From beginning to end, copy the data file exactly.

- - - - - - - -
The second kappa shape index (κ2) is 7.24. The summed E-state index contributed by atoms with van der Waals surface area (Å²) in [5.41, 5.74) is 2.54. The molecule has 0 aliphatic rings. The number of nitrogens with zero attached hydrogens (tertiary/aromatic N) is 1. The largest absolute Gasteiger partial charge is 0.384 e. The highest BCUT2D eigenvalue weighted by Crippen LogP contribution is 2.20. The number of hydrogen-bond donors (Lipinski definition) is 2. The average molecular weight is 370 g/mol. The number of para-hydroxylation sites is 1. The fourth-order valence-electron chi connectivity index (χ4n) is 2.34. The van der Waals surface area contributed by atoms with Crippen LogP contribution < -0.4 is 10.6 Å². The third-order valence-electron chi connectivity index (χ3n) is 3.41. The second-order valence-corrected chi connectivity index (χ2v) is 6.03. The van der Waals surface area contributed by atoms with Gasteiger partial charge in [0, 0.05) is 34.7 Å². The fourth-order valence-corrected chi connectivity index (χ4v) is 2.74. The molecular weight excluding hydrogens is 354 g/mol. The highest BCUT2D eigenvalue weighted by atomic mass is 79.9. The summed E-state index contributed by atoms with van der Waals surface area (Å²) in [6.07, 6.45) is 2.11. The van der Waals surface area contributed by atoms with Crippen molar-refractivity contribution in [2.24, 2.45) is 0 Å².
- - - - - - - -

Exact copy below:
The second kappa shape index (κ2) is 7.24. The summed E-state index contributed by atoms with van der Waals surface area (Å²) in [5.41, 5.74) is 2.54. The molecule has 0 aliphatic rings. The number of nitrogens with zero attached hydrogens (tertiary/aromatic N) is 1. The largest absolute Gasteiger partial charge is 0.384 e. The highest BCUT2D eigenvalue weighted by Crippen LogP contribution is 2.20. The number of hydrogen-bond donors (Lipinski definition) is 2. The average molecular weight is 370 g/mol. The number of para-hydroxylation sites is 1. The fourth-order valence-electron chi connectivity index (χ4n) is 2.34. The van der Waals surface area contributed by atoms with Crippen LogP contribution < -0.4 is 10.6 Å². The third-order valence-electron chi connectivity index (χ3n) is 3.41. The second-order valence-corrected chi connectivity index (χ2v) is 6.03. The van der Waals surface area contributed by atoms with Gasteiger partial charge in [0, 0.05) is 34.7 Å². The fourth-order valence-corrected chi connectivity index (χ4v) is 2.74. The molecular weight excluding hydrogens is 354 g/mol. The highest BCUT2D eigenvalue weighted by atomic mass is 79.9. The summed E-state index contributed by atoms with van der Waals surface area (Å²) in [6.07, 6.45) is 2.11. The van der Waals surface area contributed by atoms with Crippen molar-refractivity contribution in [2.24, 2.45) is 0 Å².